Challenge Level

We had a small number of submissions for this task and here are some for you to consider.

Emma and Ruby from Tolkien Class, Yewdale Primary School wrote:”¨

We agree with Jonas but we have a different way to explain it. He said that adding 9 is the same as adding 10 and subtracting 1.

Our working out:

1 + 9 = 10 1 + 0 = 1

2 + 9 = 11 1 + 1 = 2

3 + 9 = 12 1 + 2 = 3

4 + 9 = 13 1 + 3 = 4

5 + 9 = 14 1 + 4 = 5

6 + 9 = 15 1 + 5 = 6

7 + 9 = 16 1 + 6 = 7

8 + 9 = 17 1 + 7 = 8

9 + 9 = 18 1 + 8 = 9

So we conclude that every time you add 9 to a number from 1 to 9 and then add your answers digits together, you will always get the same number you started with. If you wrote 1 to 9 you will get the same order back.

Here's proof that you can't go over 10:

23 + 9 = 32 3 + 2 = 5

A teacher at Olga Primary School”¨ wrote about her class' work:

We started off by doing the 'number trick'. The children then practised this in their books to make sure it happened every time.

After we'd established that this rule was always correct e.g. you always end up with the number you started with, I asked the children to discuss in small groups why they thought this was the case. I listened to different children and this is what they said:

Mutahara: "I did it 1, 2, 3, 4 in order, and the answers went 10, 11, 12, 13... in order"

Yusuf said: "9 is one less than 10, and 1 is one less than 2" (We were looking at 2 + 9 as an example.)

"I notice that the 1st ones number is bigger than the 2nd ones number. It's 1 bigger, and 9 is one smaller than ten."

"You're just adding 10s to the number and when you partition you just ignore the tens." I asked him what he meant by 'ignore' and he wasn't able to explain.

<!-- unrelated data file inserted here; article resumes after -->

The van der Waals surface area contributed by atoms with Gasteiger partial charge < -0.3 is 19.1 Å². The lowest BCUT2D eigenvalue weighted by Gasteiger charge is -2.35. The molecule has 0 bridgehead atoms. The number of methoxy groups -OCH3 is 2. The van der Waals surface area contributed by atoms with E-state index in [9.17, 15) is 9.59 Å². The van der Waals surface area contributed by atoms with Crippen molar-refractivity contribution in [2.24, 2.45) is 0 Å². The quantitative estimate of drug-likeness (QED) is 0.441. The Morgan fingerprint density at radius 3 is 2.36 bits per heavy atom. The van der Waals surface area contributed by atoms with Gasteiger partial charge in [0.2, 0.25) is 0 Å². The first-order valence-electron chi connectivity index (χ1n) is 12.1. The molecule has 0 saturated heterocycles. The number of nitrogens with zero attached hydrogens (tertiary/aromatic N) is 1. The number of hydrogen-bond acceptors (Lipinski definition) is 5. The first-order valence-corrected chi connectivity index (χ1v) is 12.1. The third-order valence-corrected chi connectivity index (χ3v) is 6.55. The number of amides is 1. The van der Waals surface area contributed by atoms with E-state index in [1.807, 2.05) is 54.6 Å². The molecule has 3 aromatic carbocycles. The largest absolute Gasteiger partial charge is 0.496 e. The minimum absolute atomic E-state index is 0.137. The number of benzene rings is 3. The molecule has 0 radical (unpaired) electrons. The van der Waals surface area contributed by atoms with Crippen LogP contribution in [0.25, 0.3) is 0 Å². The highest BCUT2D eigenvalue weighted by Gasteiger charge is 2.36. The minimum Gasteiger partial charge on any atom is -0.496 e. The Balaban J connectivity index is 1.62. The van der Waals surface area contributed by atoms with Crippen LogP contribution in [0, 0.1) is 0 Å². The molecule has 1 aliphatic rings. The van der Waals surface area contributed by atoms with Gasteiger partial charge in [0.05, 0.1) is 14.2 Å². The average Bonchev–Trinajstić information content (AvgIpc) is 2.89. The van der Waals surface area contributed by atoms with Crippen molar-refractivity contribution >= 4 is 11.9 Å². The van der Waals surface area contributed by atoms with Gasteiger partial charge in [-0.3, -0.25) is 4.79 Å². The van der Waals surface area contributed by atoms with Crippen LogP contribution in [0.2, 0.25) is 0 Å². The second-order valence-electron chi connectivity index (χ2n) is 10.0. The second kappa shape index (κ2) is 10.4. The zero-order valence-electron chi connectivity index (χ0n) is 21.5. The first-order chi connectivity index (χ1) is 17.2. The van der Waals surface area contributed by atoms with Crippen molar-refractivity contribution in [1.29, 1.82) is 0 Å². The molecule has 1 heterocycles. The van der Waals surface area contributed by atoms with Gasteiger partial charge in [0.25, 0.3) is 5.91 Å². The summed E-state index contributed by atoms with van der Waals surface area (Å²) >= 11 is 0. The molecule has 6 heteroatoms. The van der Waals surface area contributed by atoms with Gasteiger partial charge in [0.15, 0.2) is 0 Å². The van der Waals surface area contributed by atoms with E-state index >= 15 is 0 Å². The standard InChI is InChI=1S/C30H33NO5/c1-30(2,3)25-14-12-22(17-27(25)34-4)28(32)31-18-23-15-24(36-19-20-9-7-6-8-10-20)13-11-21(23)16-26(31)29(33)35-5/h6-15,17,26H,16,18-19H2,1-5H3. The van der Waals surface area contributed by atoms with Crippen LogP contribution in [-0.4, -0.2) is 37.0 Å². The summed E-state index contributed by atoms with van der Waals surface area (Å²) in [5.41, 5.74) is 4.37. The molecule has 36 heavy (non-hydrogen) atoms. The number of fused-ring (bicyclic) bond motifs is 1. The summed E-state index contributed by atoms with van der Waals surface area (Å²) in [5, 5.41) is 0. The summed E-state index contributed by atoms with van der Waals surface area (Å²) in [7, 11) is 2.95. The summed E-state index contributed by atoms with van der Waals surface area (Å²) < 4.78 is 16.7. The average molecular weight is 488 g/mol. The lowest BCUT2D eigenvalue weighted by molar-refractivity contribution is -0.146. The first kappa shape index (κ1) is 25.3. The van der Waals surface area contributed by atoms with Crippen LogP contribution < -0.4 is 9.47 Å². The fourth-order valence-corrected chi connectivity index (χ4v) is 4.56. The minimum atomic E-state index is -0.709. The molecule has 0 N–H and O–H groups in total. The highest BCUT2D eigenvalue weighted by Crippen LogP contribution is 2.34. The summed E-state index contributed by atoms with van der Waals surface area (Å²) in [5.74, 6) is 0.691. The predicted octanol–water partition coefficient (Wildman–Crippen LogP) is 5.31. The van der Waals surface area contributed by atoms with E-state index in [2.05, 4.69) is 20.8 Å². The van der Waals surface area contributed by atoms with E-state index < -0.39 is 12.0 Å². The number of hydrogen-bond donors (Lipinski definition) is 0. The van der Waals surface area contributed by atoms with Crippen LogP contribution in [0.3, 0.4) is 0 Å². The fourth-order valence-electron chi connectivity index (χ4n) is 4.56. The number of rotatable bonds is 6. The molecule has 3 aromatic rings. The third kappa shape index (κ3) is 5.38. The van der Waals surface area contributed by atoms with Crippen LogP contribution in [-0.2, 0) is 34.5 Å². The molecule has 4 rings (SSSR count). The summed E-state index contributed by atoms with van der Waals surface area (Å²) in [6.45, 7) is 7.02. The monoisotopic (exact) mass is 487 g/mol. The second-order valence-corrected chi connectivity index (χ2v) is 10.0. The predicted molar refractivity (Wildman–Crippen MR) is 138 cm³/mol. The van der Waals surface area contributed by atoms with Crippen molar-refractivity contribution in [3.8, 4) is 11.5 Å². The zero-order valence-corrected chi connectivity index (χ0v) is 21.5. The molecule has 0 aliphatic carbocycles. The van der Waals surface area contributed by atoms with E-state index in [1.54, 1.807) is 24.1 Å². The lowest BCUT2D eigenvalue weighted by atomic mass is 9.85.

Francis said: "If you add ten it will be ten more so one less must be the same... Adding 10 is just adding a 1 on the front (to the tens column) and if you then -1 it will = one less. We're adding 9, which is one less than ten."

We then agreed as a class that adding 9 was the same as +10 and -1, and tested this hypothesis using different numbers. Once we'd all agreed this was true, we resumed our small group discussions:

Ryu said: "Becuase there's a one in the tens, if you break down the ones column, and pretend there's not such thing as a tens column, you're really just adding one."

We re-convened and collated what we knew. I asked the children to think about why we always end up in the tens column. In his explanation, Amaan said "9 is next to ten", and used the word 'inverse'. I asked him to elaborate. "Plus is the opposite of minus," he said.

Milo responded to this excitedly with the equation '1+1-1=1'.

We explored this concept with different numbers, e.g. 6+1-1=6, and decided that since we were taking a number, +10 then -1, then recombining the digits, that was essentially the same as +1-1, therefore we always ended up with the number we started with.

I (the teacher) loved working through this with the children and listening to their explanations.